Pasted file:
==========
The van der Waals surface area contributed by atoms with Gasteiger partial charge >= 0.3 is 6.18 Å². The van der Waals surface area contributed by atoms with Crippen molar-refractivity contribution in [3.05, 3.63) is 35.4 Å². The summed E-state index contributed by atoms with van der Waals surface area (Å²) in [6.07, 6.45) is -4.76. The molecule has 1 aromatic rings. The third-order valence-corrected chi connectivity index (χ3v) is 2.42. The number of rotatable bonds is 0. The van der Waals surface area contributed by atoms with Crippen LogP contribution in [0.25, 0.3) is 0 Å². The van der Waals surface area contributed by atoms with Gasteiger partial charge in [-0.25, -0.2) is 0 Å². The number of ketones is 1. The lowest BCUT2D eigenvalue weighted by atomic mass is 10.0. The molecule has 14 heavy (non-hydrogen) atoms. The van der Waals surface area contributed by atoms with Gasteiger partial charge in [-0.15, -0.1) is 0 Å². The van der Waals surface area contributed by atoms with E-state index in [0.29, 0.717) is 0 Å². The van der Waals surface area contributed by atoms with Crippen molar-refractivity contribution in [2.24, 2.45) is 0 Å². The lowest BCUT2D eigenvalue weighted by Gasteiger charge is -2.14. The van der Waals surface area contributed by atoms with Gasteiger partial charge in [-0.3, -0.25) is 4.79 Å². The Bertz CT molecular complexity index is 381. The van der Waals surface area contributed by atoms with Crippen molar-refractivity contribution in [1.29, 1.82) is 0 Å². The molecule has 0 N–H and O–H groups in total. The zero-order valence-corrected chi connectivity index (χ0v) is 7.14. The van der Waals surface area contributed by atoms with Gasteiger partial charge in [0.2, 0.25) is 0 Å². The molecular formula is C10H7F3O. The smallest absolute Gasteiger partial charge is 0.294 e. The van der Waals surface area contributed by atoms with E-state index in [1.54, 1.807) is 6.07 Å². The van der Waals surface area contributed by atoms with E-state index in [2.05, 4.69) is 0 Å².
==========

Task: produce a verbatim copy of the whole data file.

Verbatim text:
The van der Waals surface area contributed by atoms with Gasteiger partial charge >= 0.3 is 6.18 Å². The van der Waals surface area contributed by atoms with Crippen molar-refractivity contribution in [3.05, 3.63) is 35.4 Å². The summed E-state index contributed by atoms with van der Waals surface area (Å²) in [6.07, 6.45) is -4.76. The molecule has 1 aromatic rings. The third-order valence-corrected chi connectivity index (χ3v) is 2.42. The number of rotatable bonds is 0. The van der Waals surface area contributed by atoms with Crippen LogP contribution in [0.25, 0.3) is 0 Å². The van der Waals surface area contributed by atoms with Gasteiger partial charge in [-0.25, -0.2) is 0 Å². The number of ketones is 1. The lowest BCUT2D eigenvalue weighted by atomic mass is 10.0. The molecule has 14 heavy (non-hydrogen) atoms. The van der Waals surface area contributed by atoms with Gasteiger partial charge in [-0.15, -0.1) is 0 Å². The van der Waals surface area contributed by atoms with E-state index in [0.29, 0.717) is 0 Å². The van der Waals surface area contributed by atoms with Crippen molar-refractivity contribution in [2.24, 2.45) is 0 Å². The lowest BCUT2D eigenvalue weighted by Gasteiger charge is -2.14. The van der Waals surface area contributed by atoms with Gasteiger partial charge in [-0.3, -0.25) is 4.79 Å². The Bertz CT molecular complexity index is 381. The van der Waals surface area contributed by atoms with Crippen molar-refractivity contribution in [1.29, 1.82) is 0 Å². The molecule has 0 N–H and O–H groups in total. The zero-order valence-corrected chi connectivity index (χ0v) is 7.14. The van der Waals surface area contributed by atoms with Gasteiger partial charge in [0.2, 0.25) is 0 Å². The molecular formula is C10H7F3O. The smallest absolute Gasteiger partial charge is 0.294 e. The van der Waals surface area contributed by atoms with E-state index in [1.54, 1.807) is 6.07 Å². The van der Waals surface area contributed by atoms with E-state index in [2.05, 4.69) is 0 Å².